tunic is a video game's video game

I complained in my last essay about CONTROL's unwillingness to lean into being a video game. I'd been hoping it would violate its own spaces and mechanical boundaries in order to both amplify the potential of its premise and to highlight why video games have unique and untapped power to convey strangeness and unreality through mechanical, narrative, and level design. Alas.

So of course the next game on my to-do list was Tunic, a video game about its own video game-ness if ever there was one.

(i hear you buddy)

I think Tunic is best known as the indie Zelda clone where you collect the instruction booklet in-game, and also the booklet's not in English. That part of the premise harkens to a very specific nostalgia – one I didn't experience much. Though I played games in the NES/SNES era from which Tunic draws its aesthetic influences, I was interested neither in importing Japanese games where I had to decipher meaning nor in reading instruction booklets, as a rule.

But there's more to Tunic than the booklet hook, though it's the best lens through which to see what else is going on. The instructions provide all of Tunic's expository storytelling, and the fact that you collect the book in scattered non-linear pages means that certain narrative twists or bits of intrigue can be placed in logical places in the “page order” of the book while also being given to you right when it'll make the story beat land with the most heaviness. The booklet is both the game's primary mode of storytelling and the story itself.

The booklet is somehow both a lovingly depicted physical object–you flip through the pages with satisfying animation and sound work; you can see the game itself projected on a CRT in the background if you look past the edges of the book–and decidedly non-physical, an object collected in shards via gameplay rather than plucked from the back of a game box. This annoyed me in moments when I wished the game allowed you to add your own scribbles to its own homages to hand-drawn clues and errata, but it clicked for me when I understood the presentation as more of a stage-play version of the nostalgic act, rather than a simulation of the real thing.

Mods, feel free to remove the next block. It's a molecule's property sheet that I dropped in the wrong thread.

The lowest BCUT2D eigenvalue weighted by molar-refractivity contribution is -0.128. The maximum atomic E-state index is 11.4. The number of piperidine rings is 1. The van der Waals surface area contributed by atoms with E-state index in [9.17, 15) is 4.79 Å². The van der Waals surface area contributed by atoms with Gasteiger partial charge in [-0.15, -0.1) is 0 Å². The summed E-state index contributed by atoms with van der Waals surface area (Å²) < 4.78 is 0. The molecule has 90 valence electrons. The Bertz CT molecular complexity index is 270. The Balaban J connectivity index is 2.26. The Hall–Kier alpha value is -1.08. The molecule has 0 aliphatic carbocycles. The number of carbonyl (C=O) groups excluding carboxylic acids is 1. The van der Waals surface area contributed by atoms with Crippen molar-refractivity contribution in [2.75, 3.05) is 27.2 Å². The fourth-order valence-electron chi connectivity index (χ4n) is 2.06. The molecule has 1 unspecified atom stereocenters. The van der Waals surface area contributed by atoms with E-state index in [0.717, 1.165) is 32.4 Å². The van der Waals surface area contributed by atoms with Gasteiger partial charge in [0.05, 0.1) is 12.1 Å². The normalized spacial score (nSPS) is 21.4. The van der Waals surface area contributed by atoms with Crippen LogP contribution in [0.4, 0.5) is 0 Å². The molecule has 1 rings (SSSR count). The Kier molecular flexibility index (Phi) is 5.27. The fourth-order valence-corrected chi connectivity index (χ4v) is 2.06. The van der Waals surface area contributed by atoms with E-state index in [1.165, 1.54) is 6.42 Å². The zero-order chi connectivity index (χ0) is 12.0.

In other words, Tunic is as self-conscious a video game as anything I've ever played. Everything about it screams artifice. First and foremost, the visual design resembles the Switch remake of Link's Awakening but leans even harder into a paper-doll aesthetic. That's perhaps a concession to allow for indie-budget polish, but it's also a signal that the game is less organic than its initial, familiar beach-forest-mountains landscape imply.

The puzzle and secret design takes this a step forward, where almost every hidden passage or treasure is hidden by virtue of the game's near-locked camera perspective. Combined with the game's reticence to reveal its gameplay mechanics, Tunic bombards you with the same specific thought upon discovery: “wait, I could go there/do that the WHOLE TIME?” It's wonderful, and it's wonderful because Tunic pulls it off by making the artifice of the playground explicit, like a well-crafted dollhouse, or a game of Mouse Trap where all the little gizmos and Rube Goldberg sequences work like they should because the craftsmanship is evident and top-notch.